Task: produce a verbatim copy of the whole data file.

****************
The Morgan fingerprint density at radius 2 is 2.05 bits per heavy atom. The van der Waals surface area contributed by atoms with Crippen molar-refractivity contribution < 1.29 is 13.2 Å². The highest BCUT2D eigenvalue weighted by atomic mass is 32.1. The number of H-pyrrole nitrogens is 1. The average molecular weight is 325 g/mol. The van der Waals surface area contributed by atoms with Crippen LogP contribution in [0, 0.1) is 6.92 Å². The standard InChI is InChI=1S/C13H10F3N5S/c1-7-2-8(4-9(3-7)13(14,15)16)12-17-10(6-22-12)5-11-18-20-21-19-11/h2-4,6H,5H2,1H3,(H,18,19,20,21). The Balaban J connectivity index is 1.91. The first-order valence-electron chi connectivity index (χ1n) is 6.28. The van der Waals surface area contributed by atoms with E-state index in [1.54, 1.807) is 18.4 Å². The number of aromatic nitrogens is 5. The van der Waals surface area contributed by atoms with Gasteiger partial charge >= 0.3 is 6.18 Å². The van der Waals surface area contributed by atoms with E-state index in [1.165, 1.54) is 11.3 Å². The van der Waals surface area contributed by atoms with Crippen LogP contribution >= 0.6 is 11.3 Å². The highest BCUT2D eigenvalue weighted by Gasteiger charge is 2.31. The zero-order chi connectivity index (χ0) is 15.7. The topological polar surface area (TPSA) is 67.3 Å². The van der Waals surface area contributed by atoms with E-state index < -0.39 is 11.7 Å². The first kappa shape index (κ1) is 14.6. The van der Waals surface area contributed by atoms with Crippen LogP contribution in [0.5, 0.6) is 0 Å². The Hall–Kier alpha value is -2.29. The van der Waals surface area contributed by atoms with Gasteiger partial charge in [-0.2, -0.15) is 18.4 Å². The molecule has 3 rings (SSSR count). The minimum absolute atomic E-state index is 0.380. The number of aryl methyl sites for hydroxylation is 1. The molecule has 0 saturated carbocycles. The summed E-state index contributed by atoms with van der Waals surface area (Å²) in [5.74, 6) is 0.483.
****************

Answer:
The Morgan fingerprint density at radius 2 is 2.05 bits per heavy atom. The van der Waals surface area contributed by atoms with Crippen molar-refractivity contribution < 1.29 is 13.2 Å². The highest BCUT2D eigenvalue weighted by atomic mass is 32.1. The number of H-pyrrole nitrogens is 1. The average molecular weight is 325 g/mol. The van der Waals surface area contributed by atoms with Crippen LogP contribution in [0, 0.1) is 6.92 Å². The standard InChI is InChI=1S/C13H10F3N5S/c1-7-2-8(4-9(3-7)13(14,15)16)12-17-10(6-22-12)5-11-18-20-21-19-11/h2-4,6H,5H2,1H3,(H,18,19,20,21). The Balaban J connectivity index is 1.91. The first-order valence-electron chi connectivity index (χ1n) is 6.28. The van der Waals surface area contributed by atoms with E-state index in [1.54, 1.807) is 18.4 Å². The number of aromatic nitrogens is 5. The van der Waals surface area contributed by atoms with Gasteiger partial charge >= 0.3 is 6.18 Å². The van der Waals surface area contributed by atoms with E-state index in [1.165, 1.54) is 11.3 Å². The van der Waals surface area contributed by atoms with Crippen LogP contribution >= 0.6 is 11.3 Å². The highest BCUT2D eigenvalue weighted by Gasteiger charge is 2.31. The zero-order chi connectivity index (χ0) is 15.7. The topological polar surface area (TPSA) is 67.3 Å². The van der Waals surface area contributed by atoms with E-state index < -0.39 is 11.7 Å². The first kappa shape index (κ1) is 14.6. The van der Waals surface area contributed by atoms with Crippen LogP contribution in [0.5, 0.6) is 0 Å². The Hall–Kier alpha value is -2.29. The van der Waals surface area contributed by atoms with Gasteiger partial charge in [-0.2, -0.15) is 18.4 Å². The molecule has 3 rings (SSSR count). The minimum absolute atomic E-state index is 0.380. The number of aryl methyl sites for hydroxylation is 1. The molecule has 0 saturated carbocycles. The summed E-state index contributed by atoms with van der Waals surface area (Å²) in [5.74, 6) is 0.483.